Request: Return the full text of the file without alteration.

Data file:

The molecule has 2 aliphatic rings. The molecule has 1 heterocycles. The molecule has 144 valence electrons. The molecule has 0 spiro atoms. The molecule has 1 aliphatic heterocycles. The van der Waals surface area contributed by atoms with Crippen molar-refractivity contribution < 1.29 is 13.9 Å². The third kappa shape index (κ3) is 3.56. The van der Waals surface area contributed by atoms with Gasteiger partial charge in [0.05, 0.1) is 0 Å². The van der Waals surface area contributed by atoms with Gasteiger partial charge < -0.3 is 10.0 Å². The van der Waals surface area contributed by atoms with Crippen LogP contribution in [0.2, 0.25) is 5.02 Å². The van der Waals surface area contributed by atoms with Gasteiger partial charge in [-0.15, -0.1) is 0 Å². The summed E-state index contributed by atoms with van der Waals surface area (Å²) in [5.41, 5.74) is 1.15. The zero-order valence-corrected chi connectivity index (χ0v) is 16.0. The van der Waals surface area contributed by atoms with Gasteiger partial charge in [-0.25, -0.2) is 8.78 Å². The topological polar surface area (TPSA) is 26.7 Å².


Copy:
The molecule has 2 aliphatic rings. The molecule has 1 heterocycles. The molecule has 144 valence electrons. The molecule has 0 spiro atoms. The molecule has 1 aliphatic heterocycles. The van der Waals surface area contributed by atoms with Crippen molar-refractivity contribution < 1.29 is 13.9 Å². The third kappa shape index (κ3) is 3.56. The van der Waals surface area contributed by atoms with Gasteiger partial charge in [0.05, 0.1) is 0 Å². The van der Waals surface area contributed by atoms with Gasteiger partial charge < -0.3 is 10.0 Å². The van der Waals surface area contributed by atoms with Crippen LogP contribution in [0.2, 0.25) is 5.02 Å². The van der Waals surface area contributed by atoms with Gasteiger partial charge in [-0.15, -0.1) is 0 Å². The summed E-state index contributed by atoms with van der Waals surface area (Å²) in [5.41, 5.74) is 1.15. The zero-order valence-corrected chi connectivity index (χ0v) is 16.0. The van der Waals surface area contributed by atoms with Gasteiger partial charge in [-0.25, -0.2) is 8.78 Å². The topological polar surface area (TPSA) is 26.7 Å².